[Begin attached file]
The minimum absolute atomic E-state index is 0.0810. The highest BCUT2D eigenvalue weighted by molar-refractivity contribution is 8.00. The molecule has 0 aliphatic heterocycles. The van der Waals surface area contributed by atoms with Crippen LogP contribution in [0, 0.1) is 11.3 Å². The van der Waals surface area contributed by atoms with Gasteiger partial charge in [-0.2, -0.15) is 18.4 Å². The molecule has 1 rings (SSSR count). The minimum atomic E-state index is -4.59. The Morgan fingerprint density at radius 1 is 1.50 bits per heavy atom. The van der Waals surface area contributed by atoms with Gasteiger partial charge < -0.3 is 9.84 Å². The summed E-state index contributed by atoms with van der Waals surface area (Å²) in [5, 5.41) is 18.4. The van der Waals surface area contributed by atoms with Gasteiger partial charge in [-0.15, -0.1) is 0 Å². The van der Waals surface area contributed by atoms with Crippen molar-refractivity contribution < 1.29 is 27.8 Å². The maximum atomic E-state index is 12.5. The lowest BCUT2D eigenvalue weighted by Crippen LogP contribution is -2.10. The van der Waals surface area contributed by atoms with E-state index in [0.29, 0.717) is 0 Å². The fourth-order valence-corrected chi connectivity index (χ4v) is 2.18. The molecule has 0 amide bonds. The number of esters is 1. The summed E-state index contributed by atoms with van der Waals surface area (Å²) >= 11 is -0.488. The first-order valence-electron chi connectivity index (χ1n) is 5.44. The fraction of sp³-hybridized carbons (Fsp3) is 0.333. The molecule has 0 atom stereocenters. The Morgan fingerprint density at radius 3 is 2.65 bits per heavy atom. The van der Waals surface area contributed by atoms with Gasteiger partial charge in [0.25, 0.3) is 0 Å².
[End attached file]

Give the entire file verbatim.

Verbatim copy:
The minimum absolute atomic E-state index is 0.0810. The highest BCUT2D eigenvalue weighted by molar-refractivity contribution is 8.00. The molecule has 0 aliphatic heterocycles. The van der Waals surface area contributed by atoms with Crippen LogP contribution in [0, 0.1) is 11.3 Å². The van der Waals surface area contributed by atoms with Gasteiger partial charge in [-0.2, -0.15) is 18.4 Å². The molecule has 1 rings (SSSR count). The minimum atomic E-state index is -4.59. The Morgan fingerprint density at radius 1 is 1.50 bits per heavy atom. The van der Waals surface area contributed by atoms with Gasteiger partial charge < -0.3 is 9.84 Å². The summed E-state index contributed by atoms with van der Waals surface area (Å²) in [5, 5.41) is 18.4. The van der Waals surface area contributed by atoms with Gasteiger partial charge in [-0.15, -0.1) is 0 Å². The van der Waals surface area contributed by atoms with Crippen molar-refractivity contribution < 1.29 is 27.8 Å². The maximum atomic E-state index is 12.5. The lowest BCUT2D eigenvalue weighted by Crippen LogP contribution is -2.10. The van der Waals surface area contributed by atoms with E-state index in [0.29, 0.717) is 0 Å². The fourth-order valence-corrected chi connectivity index (χ4v) is 2.18. The molecule has 0 amide bonds. The number of esters is 1. The summed E-state index contributed by atoms with van der Waals surface area (Å²) >= 11 is -0.488. The first-order valence-electron chi connectivity index (χ1n) is 5.44. The fraction of sp³-hybridized carbons (Fsp3) is 0.333. The molecule has 0 atom stereocenters. The Morgan fingerprint density at radius 3 is 2.65 bits per heavy atom. The van der Waals surface area contributed by atoms with Gasteiger partial charge in [0.25, 0.3) is 0 Å².